What is remarkable is how much quality entertainment emerged from such a regimented process. One reason this was possible is that, with so many movies being made, not every one had to be a big hit. A studio could gamble on a medium-budget feature with a good script and relatively unknown actors: Citizen Kane, directed by Orson Welles (1915-1985) and widely regarded as the greatest of all American movies, fits that description. In other cases, strong-willed directors like Howard Hawks (1896-1977) and Frank Capra (1897-1991) battled the studios in order to achieve their artistic visions. The apogee of the studio system may have been the year 1939, which saw the release of such classics as The Wizard of Oz, Gone With the Wind, Stagecoach, Mr. Smith Goes to Washington, Only Angels Have Wings , Ninotchka and Midnight.
The studio system succumbed to two forces in the late 1940s: (1) a federal antitrust action that separated the production of films from their exhibition; and (2) the advent of television. The number of movies being made dropped sharply, even as the average budget soared, because Hollywood wanted to offer audiences the kind of spectacle they couldn't see on television. However, the competition by this rival medium inadvertantly benefitted the film industry. This is because public opinion about the quality of television content soon declined, and by contrast, cinema's status began to rise to become a more respected artform.
This blockbuster syndrome has continued to affect Hollywood. Added to the skyrocketing salaries paid actors, studio heads, and deal-making agents, it means that movies released today tend to be either huge successes or huge failures, depending on how well their enormous costs match up with the public taste.
The studios still exist, often in partnership with other media companies, but many of the more interesting American movies are now independent productions. The films of Woody Allen (1935- ), for example, fall into this category. Critics rate them highly and most of them make a profit, but since good actors are willing to work with Allen for relatively little money, the films are inexpensive to make. Thus, if one happens to fail at the box office, the loss is not crushing. In contrast, a movie featuring Tom Cruise or Bruce Willis typically begins with a cost of $10 million or more just for the star's salary, partly as a result of the rise of powerful agents and managers. With multiples of a sum like that at stake, Hollywood studio executives tend to play it safe.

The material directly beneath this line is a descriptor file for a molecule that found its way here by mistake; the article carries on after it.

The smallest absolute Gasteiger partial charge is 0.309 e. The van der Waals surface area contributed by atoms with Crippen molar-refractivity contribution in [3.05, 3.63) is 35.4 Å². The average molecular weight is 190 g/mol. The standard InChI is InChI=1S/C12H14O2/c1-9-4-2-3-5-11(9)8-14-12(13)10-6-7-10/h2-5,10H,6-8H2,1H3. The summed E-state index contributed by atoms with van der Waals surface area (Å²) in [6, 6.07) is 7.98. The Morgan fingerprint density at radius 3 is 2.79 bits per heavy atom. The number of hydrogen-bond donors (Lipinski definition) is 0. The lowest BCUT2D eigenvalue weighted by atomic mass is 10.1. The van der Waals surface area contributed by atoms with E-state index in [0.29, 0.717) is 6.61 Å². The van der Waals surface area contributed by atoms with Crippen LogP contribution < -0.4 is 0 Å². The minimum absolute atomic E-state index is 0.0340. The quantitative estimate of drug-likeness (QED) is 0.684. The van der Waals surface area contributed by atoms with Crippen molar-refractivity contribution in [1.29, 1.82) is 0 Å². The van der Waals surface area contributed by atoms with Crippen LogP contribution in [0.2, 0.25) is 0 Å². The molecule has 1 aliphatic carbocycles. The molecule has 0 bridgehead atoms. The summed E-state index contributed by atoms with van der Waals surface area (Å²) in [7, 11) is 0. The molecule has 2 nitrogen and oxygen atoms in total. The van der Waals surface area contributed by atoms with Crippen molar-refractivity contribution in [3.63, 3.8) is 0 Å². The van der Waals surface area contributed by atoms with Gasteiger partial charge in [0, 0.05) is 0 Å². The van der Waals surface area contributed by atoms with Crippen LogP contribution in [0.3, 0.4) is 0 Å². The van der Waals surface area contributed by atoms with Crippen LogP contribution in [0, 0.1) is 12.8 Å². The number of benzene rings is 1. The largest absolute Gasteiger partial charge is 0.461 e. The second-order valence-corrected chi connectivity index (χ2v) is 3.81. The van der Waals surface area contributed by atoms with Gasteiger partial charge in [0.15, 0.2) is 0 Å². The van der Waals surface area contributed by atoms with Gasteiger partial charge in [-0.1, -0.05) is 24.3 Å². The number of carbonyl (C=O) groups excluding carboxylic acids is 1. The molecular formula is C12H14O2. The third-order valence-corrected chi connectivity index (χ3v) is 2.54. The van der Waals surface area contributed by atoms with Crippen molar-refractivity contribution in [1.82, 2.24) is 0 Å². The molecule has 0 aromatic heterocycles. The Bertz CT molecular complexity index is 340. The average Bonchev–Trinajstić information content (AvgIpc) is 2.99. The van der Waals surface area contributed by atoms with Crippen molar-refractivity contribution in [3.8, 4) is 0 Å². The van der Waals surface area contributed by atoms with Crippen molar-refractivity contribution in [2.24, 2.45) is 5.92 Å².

A major change to American filmmaking occurred during the 1970s when a new breed of young directors who had degrees from film schools and had absorbed the techniques developed in Europe in the 1960s emerged. Directors like Steven Spielberg, George Lucas, and Francis Ford Coppola came to produce fare that was often both critcally acclaimed and successful at the box office.
The 1990s saw another significant development. The full acceptance of video by studios opened a vast new business to exploit. It also saw the first generation of film makers with access to video tapes emerge. Directors such as Quentin Tarantino and P.T. Anderson had been able to view thousands of films and produced films with vast numbers of references and connections to previous works. This, along with the rise of so-called "independent film" and ever-decreasing costs for filmmaking, changed the landscape of American movie-making once again, and led a renaissance of filmmaking among Hollywood's lower and middle-classes—those without access to studio megabucks.
The rise of the DVD in the 21st century has quickly become even more profitable to studios and has led to an explosion of packaging extra scenes, extended versions, and commentary tracks with the films.
Notable figures in U.S. film
Iconic American actors include Marlon Brando, James Cagney, Bette Davis, James Dean, Al Pacino, Robert De Niro, Harrison Ford, Clark Gable, Katharine Hepburn, Marilyn Monroe, Julia Roberts, Jimmy Stewart, Meryl Streep, Shirley Temple, Denzel Washington and John Wayne.